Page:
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Times Film Critic

As “The Good Father” (at the Westside Pavilion) unfolds, traveling over much the same ground as “Kramer vs. Kramer” but more deeply and more dangerously, we realize the risks the film makers are running. Anthony Hopkins’ Bill Hooper, a London publishing executive, bereft and seething after a separation that was his idea, is a hard man to empathize with, even if one knows intimately the pain he feels at losing his 6-year-old son.

What he does about discharging that anger is emotionally understandable but morally contemptible: He barges into the divorce case of a friend, schoolteacher Roger Miles (Jim Broadbent), whose wife has left him for another woman, goads him into more and more extreme measures and even hires a pricey, unscrupulous barrister for him (Simon Callow, the splendid vicar of “A Room With a View,” in a complete change of pace).

Most of the fury Hooper feels comes from his own stance as a passionate advocate of women’s rights in the ‘60s, the sort “who’d argue feminism with women.” Now, having instigated his own separation and having had to watch while his wife righted her life and brought another man into “their” house, he feels doubly betrayed.


Director Mike Newell, whose control and style made “Dance With a Stranger” burn like dry ice, again refuses to sentimentalize an iota of his story, adapted by Christopher Hampton from a novel by Peter Prince. (In this respect, it is unlike “Kramer vs. Kramer.”)

The director will investigate every aspect of Bill Hooper, including his ambivalence about his little boy, who has so “drained” him of every drop of love that he has frightful nightmares of attacking the child who so stirred these emotions in him. The director will make Hooper’s rage enormous, volcanic and almost palpable in this remarkable performance by Hopkins. But he will not make him heroic, or even terribly principled.

So we are left to admire what we cannot exactly warm up to--a bravura performance in a laceratingly honest and upsetting film, overshadowing even the perfect mosaic of performances that make up the movie.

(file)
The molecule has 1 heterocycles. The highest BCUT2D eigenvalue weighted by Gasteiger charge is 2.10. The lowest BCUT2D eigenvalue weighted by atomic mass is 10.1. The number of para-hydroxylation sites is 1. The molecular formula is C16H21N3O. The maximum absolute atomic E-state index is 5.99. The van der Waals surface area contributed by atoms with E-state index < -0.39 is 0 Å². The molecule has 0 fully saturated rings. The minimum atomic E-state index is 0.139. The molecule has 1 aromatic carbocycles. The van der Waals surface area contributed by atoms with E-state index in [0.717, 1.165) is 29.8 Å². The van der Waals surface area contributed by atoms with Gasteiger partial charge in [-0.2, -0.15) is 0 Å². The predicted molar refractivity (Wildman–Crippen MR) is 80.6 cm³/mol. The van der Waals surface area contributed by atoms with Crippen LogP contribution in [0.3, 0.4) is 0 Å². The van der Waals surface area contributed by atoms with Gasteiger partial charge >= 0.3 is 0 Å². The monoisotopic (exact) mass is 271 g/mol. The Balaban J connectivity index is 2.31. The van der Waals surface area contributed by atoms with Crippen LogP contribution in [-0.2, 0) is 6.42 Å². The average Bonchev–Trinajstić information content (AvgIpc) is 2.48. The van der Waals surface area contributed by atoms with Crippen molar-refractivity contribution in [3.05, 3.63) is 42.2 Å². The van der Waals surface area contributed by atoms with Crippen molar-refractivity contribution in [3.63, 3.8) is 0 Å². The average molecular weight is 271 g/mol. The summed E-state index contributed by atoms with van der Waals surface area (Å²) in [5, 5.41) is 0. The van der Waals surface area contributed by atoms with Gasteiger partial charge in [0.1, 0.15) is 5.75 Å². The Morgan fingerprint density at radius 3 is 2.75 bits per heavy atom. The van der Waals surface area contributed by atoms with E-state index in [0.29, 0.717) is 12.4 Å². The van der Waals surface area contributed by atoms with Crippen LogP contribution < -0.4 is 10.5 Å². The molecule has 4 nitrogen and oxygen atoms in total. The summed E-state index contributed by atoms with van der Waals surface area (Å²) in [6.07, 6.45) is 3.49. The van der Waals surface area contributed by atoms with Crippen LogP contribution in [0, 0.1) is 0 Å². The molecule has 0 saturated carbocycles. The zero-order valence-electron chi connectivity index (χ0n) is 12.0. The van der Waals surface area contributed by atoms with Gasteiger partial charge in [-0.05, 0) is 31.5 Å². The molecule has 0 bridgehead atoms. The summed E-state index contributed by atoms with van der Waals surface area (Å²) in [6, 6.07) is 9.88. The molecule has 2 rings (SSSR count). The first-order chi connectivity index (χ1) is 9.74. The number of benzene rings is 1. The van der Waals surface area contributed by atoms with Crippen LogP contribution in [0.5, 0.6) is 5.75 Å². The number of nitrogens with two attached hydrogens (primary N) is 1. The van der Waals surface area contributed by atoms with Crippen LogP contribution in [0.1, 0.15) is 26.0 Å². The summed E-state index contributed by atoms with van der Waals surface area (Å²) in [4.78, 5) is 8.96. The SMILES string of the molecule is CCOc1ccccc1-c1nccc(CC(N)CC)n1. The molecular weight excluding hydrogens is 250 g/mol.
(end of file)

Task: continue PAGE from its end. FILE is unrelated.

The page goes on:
For some reason, “The Good Father” feels as slightly out of date in America now as “Dancing in the Dark” did, with its portrait of the house-proud, “perfect” wife who lives only through her husband. The questions of “The Good Father” (rated R for language and adult themes)--separation, divorce, visitation rights, the emotional cat’s cradle of family bonds that cannot be cut no matter what a court decides--still rage. But their claim on our outraged attention is a little past--another element to distance us from the film.

The two wives’ roles remain a little fuzzier than the clear-cut portraits of the men. Best of the women’s performances are Miriam Margolyes as an outraged feminist barrister and Joanne Whalley, who (for reasons we never entirely understand) begins a love affair with the tortured Hooper, considerably her senior and not particularly giving in matters romantic.

There can be no complaints, however, about Hopkins’ unsparing, darkly brilliant performance. On screen in every scene, he invests the role with coruscating emotion, understandable even when it is deeply unsympathetic.


A Skouras Pictures release of a Film Four International Production of a Greenpoint Films Production. Producer Ann Scott. Director Mike Newell. Screenplay Christopher Hampton, based on the novel by Peter Prince. Camera Michael Coulter. Production design Adrian Smith. Editor Peter Hollywood. Music Richard Hartley. With Anthony Hopkins, Jim Broadbent, Harriet Walter, Fanny Viner, Simon Callow, Joanne Whalley, Miriam Margolyes.


MPAA-rated: R (persons under 17 must be accompanied by parent or adult guardian).

Running time: 1 hour, 30 minutes.